InfographicsSocial Media

9 Ways Vox and Mel Brooks Can Help You Learn More about Ancient Rome

August 19, 2014 — by The Social Clymer

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InfographicsSocial Media

9 Ways Vox and Mel Brooks Can Help You Learn More about Ancient Rome

August 19, 2014 — by The Social Clymer

On Vox today, Timothy B. Lee posted the most recent “40 Maps” feature, 40 Maps That Explain the Roman Empire.  This is becoming a regular feature at Vox following maps posts on the Middle East, World War I and others. Is there a better way to make complex subjects more relatable to a broad audience than a map?  Yes… pop culture.  So, here is my review of Vox’s maps in 10, I mean 9. gifs from one of the best historical movies.

1. While not all maps, the additional images and charts cover a wide array of topics in Roman History.

2.  We hold ancient Rome in such high esteem that it is easy to forget that it was built on a slave economy.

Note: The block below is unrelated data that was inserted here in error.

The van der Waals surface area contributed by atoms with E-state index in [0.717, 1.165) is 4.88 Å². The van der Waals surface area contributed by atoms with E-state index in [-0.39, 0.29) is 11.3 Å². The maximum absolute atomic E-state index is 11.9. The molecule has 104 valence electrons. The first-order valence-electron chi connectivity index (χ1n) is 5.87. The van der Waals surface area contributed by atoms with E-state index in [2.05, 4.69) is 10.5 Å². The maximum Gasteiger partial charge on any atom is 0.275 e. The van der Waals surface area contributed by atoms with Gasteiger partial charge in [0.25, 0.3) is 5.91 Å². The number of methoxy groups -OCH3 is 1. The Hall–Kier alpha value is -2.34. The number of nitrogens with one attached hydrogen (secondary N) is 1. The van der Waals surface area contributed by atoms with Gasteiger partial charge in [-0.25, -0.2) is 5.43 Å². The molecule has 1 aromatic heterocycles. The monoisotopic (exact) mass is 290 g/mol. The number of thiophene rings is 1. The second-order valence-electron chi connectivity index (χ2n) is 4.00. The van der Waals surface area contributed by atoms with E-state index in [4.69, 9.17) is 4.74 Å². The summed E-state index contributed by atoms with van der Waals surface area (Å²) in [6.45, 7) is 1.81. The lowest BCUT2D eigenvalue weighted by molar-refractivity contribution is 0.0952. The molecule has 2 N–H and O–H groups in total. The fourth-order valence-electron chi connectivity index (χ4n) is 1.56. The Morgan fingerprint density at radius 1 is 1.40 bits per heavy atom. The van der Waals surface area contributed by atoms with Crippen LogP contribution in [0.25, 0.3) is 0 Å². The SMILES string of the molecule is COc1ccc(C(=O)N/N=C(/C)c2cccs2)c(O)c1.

3.  The Senate, made up of the aristocracy, was often not sensitive to the socio-economic divides that would eventually lead to uprisings led by slaves like Spartacus and Crixus.

4.  Some of the maps were more interesting like #8 about Hannibal’s invasion through the Alps.

5.  But others were just more educational.

6.  Maps #13-15 help to explain the rise and fall of Julius Caesar.

7.  One really interesting map, #28, shows the locations where Roman coins have been found from 1997-2010.  It’s amazing how many are still being found very recently and how much of the island they cover.

8.  Maps #17-21 give a picture of Pompeii, the impact of the eruption of Mt. Vesuvius and the more adult side of the city’s baths, Pagan temples and erotic art.

9.  And, finally, the last batch of maps, show the evolution of the region after Roman rule and the impact of Roman culture on languages throughout Europe.

Like I’ve always said, history can be fun.  If you’d like to not learn more, please see Mel Brooks’ History of the World Part 1.  It’s pretty amazing.

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